I also had several "crib" books, chosen out of a vast selection, of inspiring verse, great quotations, Greek drama, and random stuff, Leary and Crowley, all very light, thin books (in case I failed to receive signals from the sacred radio station). I never needed any of them, but others might have (after a few days, I retired from (quit) the soothsayer business, leaving instructions on the mountain to permit most anyone to use it as a do-it-yourself "Sibylatarium").

The mountain also contained: the plain white shift (not linen, but classically simple) that I ended up wearing, when on duty, instead of the Greek fashions I had studied and drawn and practiced and fully intended to wear (duh), hung from a hook with a knotted girdle, and a flowered wreath for the sibyl's head; a huge pile of our tree's bay leaves, heavily tied to the struts in great aromatic bunches; a candle, a lighter, rope and duct tape, writing materials, a flashlight, another hook for my pack and my clothes and such, and the voice changer. And a stepladder to support the literature boards, until they blew away, and I have no idea what happened to it, either....I set my display up near the Mountain, then I got in and brainlessly sailed away, looking for customers, and I never found any of it again.

Grover had created for the Oracle a tripod seat (traditional, to balance over the crack in the sacred mountain from which the prophetic inspiration came), but I found it unsettling to sit on, and more dangerous (when I was speeding around on the playa, the wind at my back) than sitting with my feet on the ground, a human brake, especially while trying to squint and peer out, while dropping and losing things feverishly out of the holes in the floor, every time I moved; I lost my best purple canteen that way, and a lot, I mean a lot, of bay leaves, . Every bay leaf they found on the playa was probably mine, and some even bore revealed Cumaean messages that occurred to me when nobody was asking much of anything...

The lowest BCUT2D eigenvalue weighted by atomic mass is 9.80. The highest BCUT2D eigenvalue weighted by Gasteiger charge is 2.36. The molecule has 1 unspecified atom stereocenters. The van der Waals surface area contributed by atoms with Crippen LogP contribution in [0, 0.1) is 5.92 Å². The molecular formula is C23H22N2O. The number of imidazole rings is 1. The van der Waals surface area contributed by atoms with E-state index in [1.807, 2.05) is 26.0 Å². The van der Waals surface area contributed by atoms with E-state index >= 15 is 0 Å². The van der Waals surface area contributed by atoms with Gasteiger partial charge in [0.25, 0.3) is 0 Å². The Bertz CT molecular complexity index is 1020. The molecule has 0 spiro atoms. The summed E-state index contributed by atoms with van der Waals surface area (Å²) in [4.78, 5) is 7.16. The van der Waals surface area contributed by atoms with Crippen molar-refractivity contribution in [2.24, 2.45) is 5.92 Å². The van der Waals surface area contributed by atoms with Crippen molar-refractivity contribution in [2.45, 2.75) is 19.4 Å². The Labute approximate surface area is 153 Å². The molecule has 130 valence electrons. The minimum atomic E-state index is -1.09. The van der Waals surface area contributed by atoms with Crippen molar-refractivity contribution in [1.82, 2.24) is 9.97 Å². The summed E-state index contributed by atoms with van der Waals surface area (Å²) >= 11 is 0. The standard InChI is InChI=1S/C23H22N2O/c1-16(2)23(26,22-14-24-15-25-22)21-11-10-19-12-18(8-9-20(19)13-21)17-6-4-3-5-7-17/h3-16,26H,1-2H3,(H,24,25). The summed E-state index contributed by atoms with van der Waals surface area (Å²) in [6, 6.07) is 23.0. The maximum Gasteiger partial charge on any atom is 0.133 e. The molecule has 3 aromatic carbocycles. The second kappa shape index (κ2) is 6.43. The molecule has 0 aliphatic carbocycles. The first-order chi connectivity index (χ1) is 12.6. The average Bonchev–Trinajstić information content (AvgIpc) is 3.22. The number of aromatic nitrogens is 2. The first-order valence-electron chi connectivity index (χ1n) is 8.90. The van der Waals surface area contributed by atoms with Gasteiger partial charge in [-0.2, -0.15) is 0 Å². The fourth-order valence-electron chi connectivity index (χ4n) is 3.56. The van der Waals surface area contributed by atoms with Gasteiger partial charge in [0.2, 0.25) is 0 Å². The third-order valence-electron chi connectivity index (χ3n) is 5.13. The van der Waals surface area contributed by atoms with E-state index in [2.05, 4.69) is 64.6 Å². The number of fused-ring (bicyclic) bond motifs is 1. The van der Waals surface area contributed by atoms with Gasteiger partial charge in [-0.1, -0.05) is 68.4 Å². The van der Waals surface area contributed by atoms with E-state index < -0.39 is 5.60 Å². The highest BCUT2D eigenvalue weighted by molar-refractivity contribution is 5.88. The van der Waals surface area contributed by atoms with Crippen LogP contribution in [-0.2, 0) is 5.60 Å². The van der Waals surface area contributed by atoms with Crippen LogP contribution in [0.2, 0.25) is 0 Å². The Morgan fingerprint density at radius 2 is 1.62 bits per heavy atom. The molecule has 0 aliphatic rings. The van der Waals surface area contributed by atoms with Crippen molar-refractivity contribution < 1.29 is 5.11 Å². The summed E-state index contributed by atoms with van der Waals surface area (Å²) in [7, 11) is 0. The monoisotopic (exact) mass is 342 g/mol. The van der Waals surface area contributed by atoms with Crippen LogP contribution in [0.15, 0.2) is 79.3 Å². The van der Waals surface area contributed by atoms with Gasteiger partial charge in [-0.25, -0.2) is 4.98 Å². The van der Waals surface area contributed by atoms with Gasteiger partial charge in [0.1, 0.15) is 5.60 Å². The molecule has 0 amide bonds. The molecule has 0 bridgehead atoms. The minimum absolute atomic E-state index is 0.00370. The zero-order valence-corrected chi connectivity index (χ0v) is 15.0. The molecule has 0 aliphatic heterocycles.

So. We had discovered on arrival that, surprise, Liars Camp, which I thought reserved to us, had actually been reserved and was already inhabited by a techno-maddened crowd of noisy strangers, who had had the same idea as ours, and had claimed Liars Camp, our theme from last year also, apparently innocently, but before us. Mediation was attempted, in the blinding sleepless cranky sun, but eventually we slowed and stopped our unpacking and then started throwing everything back in the truck (except for the Mountain, which we left at 8:15 Infant overnight), and took off in a huff, moving to Enlightenment and 7:00, hear Hushville, where they knew how to treat people.

But it meant that nobody seeking us, such as my three grown kids, could have found us at our pre-announced address, and it caused problems, not least of which was how to get the mountain from our new distant location to the playa and back again (I am lazy and half-blind and fairly accident-prone, with chronic knee and foot pain, and I'm a nervous, unlicensed driver of cars; I usually crash my bike into people and things a lot at BM, and that's when I can see where I'm going). So I made arrangements to park the mountain near the Blue woman, at 7:30 on the Esplanade, where the Opera Diaspora crowd kept an eye on it, and I dragged it out to the playa with a friend, using a consecrated purple rope from Sebastopol.